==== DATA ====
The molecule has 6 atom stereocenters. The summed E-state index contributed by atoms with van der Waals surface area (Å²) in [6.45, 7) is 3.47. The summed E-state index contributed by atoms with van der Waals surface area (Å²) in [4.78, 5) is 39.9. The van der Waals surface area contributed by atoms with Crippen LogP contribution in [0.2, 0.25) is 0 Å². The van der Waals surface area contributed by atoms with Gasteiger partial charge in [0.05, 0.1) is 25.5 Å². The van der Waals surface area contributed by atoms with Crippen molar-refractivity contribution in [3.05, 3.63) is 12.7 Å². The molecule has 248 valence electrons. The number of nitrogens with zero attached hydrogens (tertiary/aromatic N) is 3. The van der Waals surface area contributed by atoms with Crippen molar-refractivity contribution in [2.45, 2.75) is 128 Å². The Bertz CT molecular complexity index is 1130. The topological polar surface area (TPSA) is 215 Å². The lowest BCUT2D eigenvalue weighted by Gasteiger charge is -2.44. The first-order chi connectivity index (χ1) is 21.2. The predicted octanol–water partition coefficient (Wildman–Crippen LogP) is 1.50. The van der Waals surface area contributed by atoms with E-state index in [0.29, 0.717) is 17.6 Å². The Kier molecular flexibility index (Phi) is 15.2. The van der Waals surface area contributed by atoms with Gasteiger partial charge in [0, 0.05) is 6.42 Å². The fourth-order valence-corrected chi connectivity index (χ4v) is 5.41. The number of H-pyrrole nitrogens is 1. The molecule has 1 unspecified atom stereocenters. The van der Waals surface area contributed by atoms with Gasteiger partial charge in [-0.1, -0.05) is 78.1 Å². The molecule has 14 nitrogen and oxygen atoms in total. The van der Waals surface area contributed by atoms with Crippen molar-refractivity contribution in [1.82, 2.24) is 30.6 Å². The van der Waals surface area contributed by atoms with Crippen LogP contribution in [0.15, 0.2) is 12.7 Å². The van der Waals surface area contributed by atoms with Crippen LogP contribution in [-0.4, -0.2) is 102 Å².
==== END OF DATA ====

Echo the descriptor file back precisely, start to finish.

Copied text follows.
The molecule has 6 atom stereocenters. The summed E-state index contributed by atoms with van der Waals surface area (Å²) in [6.45, 7) is 3.47. The summed E-state index contributed by atoms with van der Waals surface area (Å²) in [4.78, 5) is 39.9. The van der Waals surface area contributed by atoms with Crippen LogP contribution in [0.2, 0.25) is 0 Å². The van der Waals surface area contributed by atoms with Gasteiger partial charge in [0.05, 0.1) is 25.5 Å². The van der Waals surface area contributed by atoms with Crippen molar-refractivity contribution in [3.05, 3.63) is 12.7 Å². The molecule has 248 valence electrons. The number of nitrogens with zero attached hydrogens (tertiary/aromatic N) is 3. The van der Waals surface area contributed by atoms with Crippen molar-refractivity contribution in [2.45, 2.75) is 128 Å². The Bertz CT molecular complexity index is 1130. The topological polar surface area (TPSA) is 215 Å². The lowest BCUT2D eigenvalue weighted by Gasteiger charge is -2.44. The first-order chi connectivity index (χ1) is 21.2. The predicted octanol–water partition coefficient (Wildman–Crippen LogP) is 1.50. The van der Waals surface area contributed by atoms with E-state index in [0.29, 0.717) is 17.6 Å². The Kier molecular flexibility index (Phi) is 15.2. The van der Waals surface area contributed by atoms with Gasteiger partial charge in [0, 0.05) is 6.42 Å². The fourth-order valence-corrected chi connectivity index (χ4v) is 5.41. The number of H-pyrrole nitrogens is 1. The molecule has 1 unspecified atom stereocenters. The van der Waals surface area contributed by atoms with Gasteiger partial charge in [-0.1, -0.05) is 78.1 Å². The molecule has 14 nitrogen and oxygen atoms in total. The van der Waals surface area contributed by atoms with Crippen molar-refractivity contribution in [1.82, 2.24) is 30.6 Å². The van der Waals surface area contributed by atoms with Crippen LogP contribution in [0.15, 0.2) is 12.7 Å². The van der Waals surface area contributed by atoms with Crippen LogP contribution in [-0.4, -0.2) is 102 Å².